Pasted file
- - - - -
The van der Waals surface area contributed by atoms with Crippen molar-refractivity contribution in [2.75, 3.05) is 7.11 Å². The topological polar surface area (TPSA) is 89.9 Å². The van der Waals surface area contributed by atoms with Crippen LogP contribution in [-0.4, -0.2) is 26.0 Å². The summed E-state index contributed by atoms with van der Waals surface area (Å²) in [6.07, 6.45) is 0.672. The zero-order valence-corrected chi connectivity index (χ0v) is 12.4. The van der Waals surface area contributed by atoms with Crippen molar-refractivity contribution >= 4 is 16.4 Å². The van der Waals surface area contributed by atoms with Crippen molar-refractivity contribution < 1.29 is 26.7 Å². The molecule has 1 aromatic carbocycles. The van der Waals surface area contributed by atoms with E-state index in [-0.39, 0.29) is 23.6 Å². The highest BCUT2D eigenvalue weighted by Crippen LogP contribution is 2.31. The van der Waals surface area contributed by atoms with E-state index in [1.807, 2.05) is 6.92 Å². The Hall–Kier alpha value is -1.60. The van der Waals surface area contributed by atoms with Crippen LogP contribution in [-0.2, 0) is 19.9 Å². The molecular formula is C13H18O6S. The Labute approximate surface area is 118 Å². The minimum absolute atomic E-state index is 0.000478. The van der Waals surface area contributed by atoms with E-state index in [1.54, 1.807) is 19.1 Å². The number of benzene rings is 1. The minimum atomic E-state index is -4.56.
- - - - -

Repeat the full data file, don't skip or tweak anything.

The van der Waals surface area contributed by atoms with Crippen molar-refractivity contribution in [2.75, 3.05) is 7.11 Å². The topological polar surface area (TPSA) is 89.9 Å². The van der Waals surface area contributed by atoms with Crippen LogP contribution in [-0.4, -0.2) is 26.0 Å². The summed E-state index contributed by atoms with van der Waals surface area (Å²) in [6.07, 6.45) is 0.672. The zero-order valence-corrected chi connectivity index (χ0v) is 12.4. The van der Waals surface area contributed by atoms with Crippen molar-refractivity contribution >= 4 is 16.4 Å². The van der Waals surface area contributed by atoms with Crippen molar-refractivity contribution < 1.29 is 26.7 Å². The molecule has 1 aromatic carbocycles. The van der Waals surface area contributed by atoms with E-state index in [-0.39, 0.29) is 23.6 Å². The highest BCUT2D eigenvalue weighted by Crippen LogP contribution is 2.31. The van der Waals surface area contributed by atoms with E-state index in [1.807, 2.05) is 6.92 Å². The Hall–Kier alpha value is -1.60. The van der Waals surface area contributed by atoms with Crippen LogP contribution in [-0.2, 0) is 19.9 Å². The molecular formula is C13H18O6S. The Labute approximate surface area is 118 Å². The minimum absolute atomic E-state index is 0.000478. The van der Waals surface area contributed by atoms with E-state index in [1.54, 1.807) is 19.1 Å². The number of benzene rings is 1. The minimum atomic E-state index is -4.56.